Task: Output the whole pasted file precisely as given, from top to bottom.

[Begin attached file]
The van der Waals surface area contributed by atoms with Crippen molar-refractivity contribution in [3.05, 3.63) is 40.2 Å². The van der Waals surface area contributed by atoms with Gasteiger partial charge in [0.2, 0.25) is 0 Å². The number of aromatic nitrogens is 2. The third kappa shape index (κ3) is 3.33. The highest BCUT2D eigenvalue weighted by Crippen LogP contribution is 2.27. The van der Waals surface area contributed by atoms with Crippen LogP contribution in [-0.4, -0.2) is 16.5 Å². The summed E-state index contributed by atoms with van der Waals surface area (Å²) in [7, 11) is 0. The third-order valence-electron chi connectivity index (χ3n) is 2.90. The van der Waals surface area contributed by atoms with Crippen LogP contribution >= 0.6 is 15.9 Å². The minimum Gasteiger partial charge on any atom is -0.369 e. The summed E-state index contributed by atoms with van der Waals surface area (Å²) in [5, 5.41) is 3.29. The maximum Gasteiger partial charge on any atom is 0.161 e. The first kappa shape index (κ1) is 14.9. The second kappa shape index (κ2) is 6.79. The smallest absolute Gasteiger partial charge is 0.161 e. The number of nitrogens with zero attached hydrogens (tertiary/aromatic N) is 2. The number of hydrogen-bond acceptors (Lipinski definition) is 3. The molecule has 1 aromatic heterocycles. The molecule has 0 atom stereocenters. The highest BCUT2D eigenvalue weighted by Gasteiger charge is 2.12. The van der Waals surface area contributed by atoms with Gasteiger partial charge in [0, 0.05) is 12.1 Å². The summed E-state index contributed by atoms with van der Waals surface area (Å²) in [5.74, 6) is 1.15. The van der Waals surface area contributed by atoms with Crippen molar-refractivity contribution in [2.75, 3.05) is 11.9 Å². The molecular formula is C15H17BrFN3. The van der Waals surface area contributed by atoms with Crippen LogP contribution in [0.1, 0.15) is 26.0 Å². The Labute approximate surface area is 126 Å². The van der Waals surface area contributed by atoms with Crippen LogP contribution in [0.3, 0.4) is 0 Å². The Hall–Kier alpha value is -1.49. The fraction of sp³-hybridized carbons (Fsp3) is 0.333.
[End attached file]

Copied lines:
The van der Waals surface area contributed by atoms with Crippen molar-refractivity contribution in [3.05, 3.63) is 40.2 Å². The van der Waals surface area contributed by atoms with Gasteiger partial charge in [0.2, 0.25) is 0 Å². The number of aromatic nitrogens is 2. The third kappa shape index (κ3) is 3.33. The highest BCUT2D eigenvalue weighted by Crippen LogP contribution is 2.27. The van der Waals surface area contributed by atoms with Crippen LogP contribution in [-0.4, -0.2) is 16.5 Å². The summed E-state index contributed by atoms with van der Waals surface area (Å²) in [7, 11) is 0. The third-order valence-electron chi connectivity index (χ3n) is 2.90. The van der Waals surface area contributed by atoms with Crippen LogP contribution >= 0.6 is 15.9 Å². The minimum Gasteiger partial charge on any atom is -0.369 e. The summed E-state index contributed by atoms with van der Waals surface area (Å²) in [5, 5.41) is 3.29. The maximum Gasteiger partial charge on any atom is 0.161 e. The first kappa shape index (κ1) is 14.9. The second kappa shape index (κ2) is 6.79. The smallest absolute Gasteiger partial charge is 0.161 e. The number of nitrogens with zero attached hydrogens (tertiary/aromatic N) is 2. The number of hydrogen-bond acceptors (Lipinski definition) is 3. The molecule has 1 aromatic heterocycles. The molecule has 0 atom stereocenters. The highest BCUT2D eigenvalue weighted by Gasteiger charge is 2.12. The van der Waals surface area contributed by atoms with Gasteiger partial charge in [0, 0.05) is 12.1 Å². The summed E-state index contributed by atoms with van der Waals surface area (Å²) in [5.74, 6) is 1.15. The van der Waals surface area contributed by atoms with Crippen molar-refractivity contribution in [2.75, 3.05) is 11.9 Å². The molecular formula is C15H17BrFN3. The van der Waals surface area contributed by atoms with Crippen LogP contribution in [0.1, 0.15) is 26.0 Å². The Labute approximate surface area is 126 Å². The van der Waals surface area contributed by atoms with Crippen LogP contribution in [0.3, 0.4) is 0 Å². The Hall–Kier alpha value is -1.49. The fraction of sp³-hybridized carbons (Fsp3) is 0.333.